Xi and Putin are building a new axis of evil

·3 min read
Russian President Vladimir Putin and Chinese President Xi Jinping attend a reception at the Kremlin
Russian President Vladimir Putin and Chinese President Xi Jinping attend a reception at the Kremlin

The paradox of diplomatic revolutions is that the communiques announcing them are usually bland. Yesterday, after two days of talks between Vladimir Putin and Xi Jinping, Russia and China endorsed the principles of the UN Charter, peace, dialogue, and so on. Some Western observers have taken comfort from the fact that the official record did not reveal any explicit plans for world domination, as if it was ever likely to.

They should ask instead what lies behind the facade of soporific banalities, the boilerplate copy which any reasonable person would endorse but any intelligent person would find suspiciously hollow. History provides us with plentiful examples of diplomats speaking empty words of peace while more cynical agreements are drawn up behind closed doors, and in particular examples within the Kremlin itself.

On August 23 1939, Adolf Hitler’s foreign minister Joachim von Ribbentrop signed a banal agreement with Stalin’s foreign minister Vyacheslav Molotov, declaring to the world that neither country would go to war with the other. The more important parts of the deal were sealed away in secret protocols which laid out the two countries spheres of influence and plans for the partition of Eastern Europe. What happened yesterday should once again set alarm bells ringing in the West.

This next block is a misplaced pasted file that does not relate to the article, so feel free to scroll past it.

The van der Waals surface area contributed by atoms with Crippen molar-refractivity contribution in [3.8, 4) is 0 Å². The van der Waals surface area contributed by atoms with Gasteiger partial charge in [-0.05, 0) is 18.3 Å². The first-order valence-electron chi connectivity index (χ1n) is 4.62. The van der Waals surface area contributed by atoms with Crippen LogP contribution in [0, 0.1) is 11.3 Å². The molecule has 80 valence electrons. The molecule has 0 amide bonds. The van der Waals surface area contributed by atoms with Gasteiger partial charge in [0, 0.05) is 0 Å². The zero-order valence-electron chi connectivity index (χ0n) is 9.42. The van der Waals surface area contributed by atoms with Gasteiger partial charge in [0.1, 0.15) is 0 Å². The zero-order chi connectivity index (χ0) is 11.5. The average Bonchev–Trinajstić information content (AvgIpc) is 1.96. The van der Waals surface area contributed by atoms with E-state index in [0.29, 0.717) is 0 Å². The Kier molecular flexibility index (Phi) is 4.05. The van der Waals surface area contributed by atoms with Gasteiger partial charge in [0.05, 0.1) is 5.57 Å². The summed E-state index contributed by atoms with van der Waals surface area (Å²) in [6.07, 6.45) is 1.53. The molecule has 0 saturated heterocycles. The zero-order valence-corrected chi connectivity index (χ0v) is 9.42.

The balance of power between the free world and the new China-Russia axis is much more favourable to the enemies of democratic liberalism than the balance between the allies and axis in 1939, and we know how dangerous the uncoordinated efforts of Germany, Italy and Japan proved then. The West needs to coordinate its response to this serious new threat.

Set to one side China’s recent dramatic assertion of influence in the oil-rich Middle East, where Beijing has been the patron of a dramatic rapprochement between Saudi Arabia and Iran after decades of mortal rivalry. Ignore for now also Russia and China’s joint influence operations across Africa.

The West faces a crisis on two fronts; Putin’s war in Ukraine, and China’s own regional ambitions ten time zones east. The Beijing-Moscow axis, meanwhile, sees us as a single target. Putin has conceded leadership to Xi because he cannot survive defeat in Ukraine, but is still fighting what we might call “World War Z”. This is a global Russo-Chinese hybrid mix of a localised violent conflict added to worldwide economic competition for resources and markets along with ideological rejection of Western democracy.

Only Japan’s premier, Fumio Kishida, seems to understand this global dimension. Visiting Kyiv on the day Xi and Putin conferred in Moscow, Kishida clearly sees a clear link between Japan’s security and Europe’s concerns about a Russo-Chinese Eurasian bloc.

It is a sad reality that only Russia, China and Japan appear to see the current crisis globally. In the West, each state seems focused on a regional angle. Europeans see Russia overwhelmingly as the main problem. Americans are squabbling as to whether Russia or China is their real rival. Britain wants to play a global role but our armed forces are woefully underfunded for it. Western partners need to learn from China and Russia how to coordinate before it is too late.